Notes: Ecology

Question: What determines how many species live in a given place?

 

What determines how large each population can grow?

 

What is the relationship between sea otters, sea urchins and kelp forests?

 

ECOLOGY - the study of interactions among organisms with each other and with environment

BIOSPHERE - portion of planet where life exists

LEVELS OF ORGANIZATION

Species - individuals that can breed with one another

Population - all the individuals of the same species (ducks) in an area

Community - all the different species in an area (ducks + maple trees + dragonflies)

Ecosystem - the community plus the physical factors in an area (ducks + maple trees + dragonflies + temperature + soil + rainfall)

Biome - large area that has a particular climate, and particular species of plants and animals that live there (tundra)

Biosphere - the part of the earth that supports life

Ecological methods - how do we study it?

Observing
Experimenting
Modeling

3-2 Energy Flow

Autotrophs (producers) - capture energy from environment and convert it into "food"

Heterotrophs (consumers) - must eat things

Herbivores
Carnivores
Omnivores
Detritivores / Decomposers

*SUNLIGHT is the main source of energy*

Photosynthesis - uses light energy to make "food"

Chemosynthesis - makes food from chemicals (some bacteria synthesize food in this way)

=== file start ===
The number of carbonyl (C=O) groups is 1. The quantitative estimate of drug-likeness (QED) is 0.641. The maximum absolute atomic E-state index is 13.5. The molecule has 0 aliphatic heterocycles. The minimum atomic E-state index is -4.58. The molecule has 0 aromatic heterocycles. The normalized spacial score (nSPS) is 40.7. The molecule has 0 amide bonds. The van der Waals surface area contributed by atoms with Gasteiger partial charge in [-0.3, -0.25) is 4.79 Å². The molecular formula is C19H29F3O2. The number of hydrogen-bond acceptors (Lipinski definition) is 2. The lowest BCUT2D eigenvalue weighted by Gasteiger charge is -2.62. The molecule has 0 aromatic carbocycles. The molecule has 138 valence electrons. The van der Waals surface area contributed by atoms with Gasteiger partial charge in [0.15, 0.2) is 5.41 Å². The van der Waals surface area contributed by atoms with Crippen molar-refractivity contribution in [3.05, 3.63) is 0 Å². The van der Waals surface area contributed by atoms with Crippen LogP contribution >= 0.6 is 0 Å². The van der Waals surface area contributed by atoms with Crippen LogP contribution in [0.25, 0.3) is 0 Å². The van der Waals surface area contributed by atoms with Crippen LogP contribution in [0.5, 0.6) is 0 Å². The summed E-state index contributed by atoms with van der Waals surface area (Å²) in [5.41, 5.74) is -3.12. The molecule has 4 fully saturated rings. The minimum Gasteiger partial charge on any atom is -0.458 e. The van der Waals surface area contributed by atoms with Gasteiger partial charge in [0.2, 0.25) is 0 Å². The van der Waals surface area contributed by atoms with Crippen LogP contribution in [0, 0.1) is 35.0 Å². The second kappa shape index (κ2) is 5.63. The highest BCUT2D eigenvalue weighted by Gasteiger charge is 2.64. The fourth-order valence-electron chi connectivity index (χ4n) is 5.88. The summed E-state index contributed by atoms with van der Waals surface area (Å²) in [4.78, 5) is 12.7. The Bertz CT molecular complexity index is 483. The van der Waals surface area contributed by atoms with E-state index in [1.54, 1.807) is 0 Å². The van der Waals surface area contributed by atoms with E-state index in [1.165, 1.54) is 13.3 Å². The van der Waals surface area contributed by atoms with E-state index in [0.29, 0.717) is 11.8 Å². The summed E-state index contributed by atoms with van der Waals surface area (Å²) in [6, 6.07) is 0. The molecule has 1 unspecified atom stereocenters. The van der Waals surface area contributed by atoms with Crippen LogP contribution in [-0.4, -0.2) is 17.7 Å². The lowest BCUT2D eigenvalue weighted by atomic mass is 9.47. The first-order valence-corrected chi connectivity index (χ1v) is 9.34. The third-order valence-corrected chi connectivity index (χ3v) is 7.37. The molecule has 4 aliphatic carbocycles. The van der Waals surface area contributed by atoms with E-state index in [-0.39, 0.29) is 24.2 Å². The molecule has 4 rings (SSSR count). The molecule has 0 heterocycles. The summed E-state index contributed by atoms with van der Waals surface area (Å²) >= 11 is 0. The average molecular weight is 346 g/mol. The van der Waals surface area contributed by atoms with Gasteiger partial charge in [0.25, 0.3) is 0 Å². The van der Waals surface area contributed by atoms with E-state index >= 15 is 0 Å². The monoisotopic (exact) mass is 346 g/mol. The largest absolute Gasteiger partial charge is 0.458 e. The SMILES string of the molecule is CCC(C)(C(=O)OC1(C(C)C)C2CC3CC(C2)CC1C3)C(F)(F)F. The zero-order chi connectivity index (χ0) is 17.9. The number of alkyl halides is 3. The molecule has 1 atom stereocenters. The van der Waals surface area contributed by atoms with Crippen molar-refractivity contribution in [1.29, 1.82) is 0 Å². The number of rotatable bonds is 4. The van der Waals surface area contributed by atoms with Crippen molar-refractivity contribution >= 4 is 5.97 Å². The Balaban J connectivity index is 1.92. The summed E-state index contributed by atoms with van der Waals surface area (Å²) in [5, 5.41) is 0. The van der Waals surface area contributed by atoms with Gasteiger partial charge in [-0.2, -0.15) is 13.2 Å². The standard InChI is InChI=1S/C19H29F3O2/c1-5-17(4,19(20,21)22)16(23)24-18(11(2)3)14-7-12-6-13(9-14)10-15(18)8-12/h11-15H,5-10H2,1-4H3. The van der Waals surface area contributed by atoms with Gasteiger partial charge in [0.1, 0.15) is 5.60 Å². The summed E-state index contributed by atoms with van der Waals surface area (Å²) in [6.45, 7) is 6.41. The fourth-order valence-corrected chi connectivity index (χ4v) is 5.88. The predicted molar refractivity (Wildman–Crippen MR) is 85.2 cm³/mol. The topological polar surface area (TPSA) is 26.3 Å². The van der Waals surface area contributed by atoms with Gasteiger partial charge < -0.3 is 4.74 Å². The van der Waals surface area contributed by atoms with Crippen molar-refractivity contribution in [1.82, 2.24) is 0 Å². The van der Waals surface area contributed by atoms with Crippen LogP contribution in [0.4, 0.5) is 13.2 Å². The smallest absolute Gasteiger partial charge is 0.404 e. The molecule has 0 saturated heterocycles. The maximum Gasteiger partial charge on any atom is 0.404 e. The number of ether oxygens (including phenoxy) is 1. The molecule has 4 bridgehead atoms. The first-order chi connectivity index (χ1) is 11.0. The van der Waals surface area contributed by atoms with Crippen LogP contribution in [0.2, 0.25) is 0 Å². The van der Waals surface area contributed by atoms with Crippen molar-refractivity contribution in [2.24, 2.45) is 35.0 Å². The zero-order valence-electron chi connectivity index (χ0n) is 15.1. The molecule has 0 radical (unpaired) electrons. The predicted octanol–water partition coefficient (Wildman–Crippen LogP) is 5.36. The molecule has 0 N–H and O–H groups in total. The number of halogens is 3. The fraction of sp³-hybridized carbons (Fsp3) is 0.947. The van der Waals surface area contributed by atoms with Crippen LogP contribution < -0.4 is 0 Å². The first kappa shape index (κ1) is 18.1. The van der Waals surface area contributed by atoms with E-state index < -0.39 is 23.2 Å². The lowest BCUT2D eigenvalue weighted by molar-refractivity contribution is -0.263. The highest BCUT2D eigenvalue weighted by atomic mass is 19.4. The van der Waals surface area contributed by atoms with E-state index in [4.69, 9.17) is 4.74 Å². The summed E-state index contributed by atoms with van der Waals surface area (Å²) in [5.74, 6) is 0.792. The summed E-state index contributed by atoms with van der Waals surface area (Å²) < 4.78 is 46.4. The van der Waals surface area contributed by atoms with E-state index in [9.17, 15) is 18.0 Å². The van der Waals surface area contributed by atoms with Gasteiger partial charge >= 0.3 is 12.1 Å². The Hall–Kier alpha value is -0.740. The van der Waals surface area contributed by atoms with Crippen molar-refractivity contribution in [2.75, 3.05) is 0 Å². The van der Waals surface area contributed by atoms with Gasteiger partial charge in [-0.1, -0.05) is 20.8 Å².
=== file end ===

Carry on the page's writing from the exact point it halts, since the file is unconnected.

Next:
plant

photosynthesis

FOOD CHAINS AND FOOD WEBS - illustrate the flow of energy in an ecosystem

*Note the direction of the arrows, they indicate where the energy is going when one organism consumes another.
*Each step in a chain or web is called a TROPHIC LEVEL

Identify the primary, secondary and tertiary consumers on the food web.

food web

Ecological Pyramids

Energy Pyramid

Pyramid of Numbers and Pyramid of Biomass

productivity biomass

Consider the kelp forest ecosystem to answer these questions.

What determines how many species live in a given place?

And, what determines how large each population can grow?



3.3 Biogeochemical Cycles

(biology + geology + chemical)

matter is not used up, it is transformed, the same molecules are passed around (see images in your book)

Water Cycle

ground water
transpiration (from plants)
evaporation (from bodies of water)
precipitation (from clouds)

water cycle


Nutrient Cycles

nutrients = all the chemical substances needed to maintain life
body's chemical building blocks
carbon, nitrogen phosphorous

Carbon Cycle

Respiration (breathing of animals)
Combustion (burning)
Photosynthesis (uses CO2 and converts to oxygen)

Nitrogen Cycle

Nitrogen is a fertilizer for plants
78% of the air is made of nitrogen

Nitrogen Fixation - Bacteria take nitrogen from the air and convert to a form used by plants

Phosphorous Cycle

Part of DNA
Stays mostly in land and rock (not the atmosphere)

NUTRIENT LIMITATION

Primary Productivity - rate at which matter is created by producers

Lots of plants = high productivity

Limiting Nutrient - what limits the amount of productivity (water, light, nitrogen)

Fertilizer adds nitrogen to increase growth
Nitrogen enters water systems --> causes algal blooms